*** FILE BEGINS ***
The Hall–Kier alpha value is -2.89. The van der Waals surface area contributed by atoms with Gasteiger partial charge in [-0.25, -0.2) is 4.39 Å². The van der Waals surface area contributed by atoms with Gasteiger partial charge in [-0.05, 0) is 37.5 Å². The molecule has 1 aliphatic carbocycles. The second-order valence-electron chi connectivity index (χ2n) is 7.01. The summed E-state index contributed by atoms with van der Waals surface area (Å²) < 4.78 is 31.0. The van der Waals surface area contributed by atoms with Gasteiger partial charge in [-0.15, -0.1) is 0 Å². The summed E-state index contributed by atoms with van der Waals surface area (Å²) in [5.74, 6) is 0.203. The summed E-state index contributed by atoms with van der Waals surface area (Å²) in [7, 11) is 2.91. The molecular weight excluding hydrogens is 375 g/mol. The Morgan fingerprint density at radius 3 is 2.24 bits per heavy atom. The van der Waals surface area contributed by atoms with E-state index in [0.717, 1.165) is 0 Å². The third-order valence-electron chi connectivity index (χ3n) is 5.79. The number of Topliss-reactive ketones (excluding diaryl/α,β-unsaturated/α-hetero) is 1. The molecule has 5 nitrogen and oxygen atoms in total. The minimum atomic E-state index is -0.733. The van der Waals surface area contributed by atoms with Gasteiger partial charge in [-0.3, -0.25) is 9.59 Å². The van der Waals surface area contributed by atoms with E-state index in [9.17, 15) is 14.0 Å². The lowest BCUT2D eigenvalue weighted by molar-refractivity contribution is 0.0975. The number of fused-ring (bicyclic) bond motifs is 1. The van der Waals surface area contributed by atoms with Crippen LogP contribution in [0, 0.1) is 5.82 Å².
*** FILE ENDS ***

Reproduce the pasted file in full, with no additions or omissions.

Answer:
The Hall–Kier alpha value is -2.89. The van der Waals surface area contributed by atoms with Gasteiger partial charge in [-0.25, -0.2) is 4.39 Å². The van der Waals surface area contributed by atoms with Gasteiger partial charge in [-0.05, 0) is 37.5 Å². The molecule has 1 aliphatic carbocycles. The second-order valence-electron chi connectivity index (χ2n) is 7.01. The summed E-state index contributed by atoms with van der Waals surface area (Å²) < 4.78 is 31.0. The van der Waals surface area contributed by atoms with Gasteiger partial charge in [-0.15, -0.1) is 0 Å². The summed E-state index contributed by atoms with van der Waals surface area (Å²) in [5.74, 6) is 0.203. The summed E-state index contributed by atoms with van der Waals surface area (Å²) in [7, 11) is 2.91. The molecular weight excluding hydrogens is 375 g/mol. The Morgan fingerprint density at radius 3 is 2.24 bits per heavy atom. The van der Waals surface area contributed by atoms with E-state index in [0.717, 1.165) is 0 Å². The third-order valence-electron chi connectivity index (χ3n) is 5.79. The number of Topliss-reactive ketones (excluding diaryl/α,β-unsaturated/α-hetero) is 1. The molecule has 5 nitrogen and oxygen atoms in total. The minimum atomic E-state index is -0.733. The van der Waals surface area contributed by atoms with Gasteiger partial charge in [-0.3, -0.25) is 9.59 Å². The van der Waals surface area contributed by atoms with E-state index in [9.17, 15) is 14.0 Å². The lowest BCUT2D eigenvalue weighted by molar-refractivity contribution is 0.0975. The number of fused-ring (bicyclic) bond motifs is 1. The van der Waals surface area contributed by atoms with Crippen LogP contribution in [0, 0.1) is 5.82 Å².